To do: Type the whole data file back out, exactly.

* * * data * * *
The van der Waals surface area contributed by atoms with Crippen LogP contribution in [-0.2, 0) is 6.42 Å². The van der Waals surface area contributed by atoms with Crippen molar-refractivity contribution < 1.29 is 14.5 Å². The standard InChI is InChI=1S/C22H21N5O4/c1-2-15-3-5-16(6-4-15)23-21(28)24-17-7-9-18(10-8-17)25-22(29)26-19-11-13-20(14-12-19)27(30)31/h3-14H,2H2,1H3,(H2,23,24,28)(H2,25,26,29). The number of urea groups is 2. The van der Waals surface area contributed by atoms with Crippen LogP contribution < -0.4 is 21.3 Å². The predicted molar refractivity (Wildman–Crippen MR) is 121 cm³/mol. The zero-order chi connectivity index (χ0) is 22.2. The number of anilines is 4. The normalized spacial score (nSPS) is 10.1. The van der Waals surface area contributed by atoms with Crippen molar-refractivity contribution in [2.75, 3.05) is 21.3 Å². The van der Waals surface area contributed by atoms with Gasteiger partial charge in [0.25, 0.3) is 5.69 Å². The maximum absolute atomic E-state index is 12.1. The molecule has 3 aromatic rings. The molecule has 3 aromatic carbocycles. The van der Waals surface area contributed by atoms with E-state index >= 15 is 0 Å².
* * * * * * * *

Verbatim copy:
The van der Waals surface area contributed by atoms with Crippen LogP contribution in [-0.2, 0) is 6.42 Å². The van der Waals surface area contributed by atoms with Crippen molar-refractivity contribution < 1.29 is 14.5 Å². The standard InChI is InChI=1S/C22H21N5O4/c1-2-15-3-5-16(6-4-15)23-21(28)24-17-7-9-18(10-8-17)25-22(29)26-19-11-13-20(14-12-19)27(30)31/h3-14H,2H2,1H3,(H2,23,24,28)(H2,25,26,29). The number of urea groups is 2. The van der Waals surface area contributed by atoms with Crippen LogP contribution < -0.4 is 21.3 Å². The predicted molar refractivity (Wildman–Crippen MR) is 121 cm³/mol. The zero-order chi connectivity index (χ0) is 22.2. The number of anilines is 4. The normalized spacial score (nSPS) is 10.1. The van der Waals surface area contributed by atoms with Crippen molar-refractivity contribution in [2.75, 3.05) is 21.3 Å². The van der Waals surface area contributed by atoms with Gasteiger partial charge in [0.25, 0.3) is 5.69 Å². The maximum absolute atomic E-state index is 12.1. The molecule has 3 aromatic rings. The molecule has 3 aromatic carbocycles. The van der Waals surface area contributed by atoms with E-state index >= 15 is 0 Å².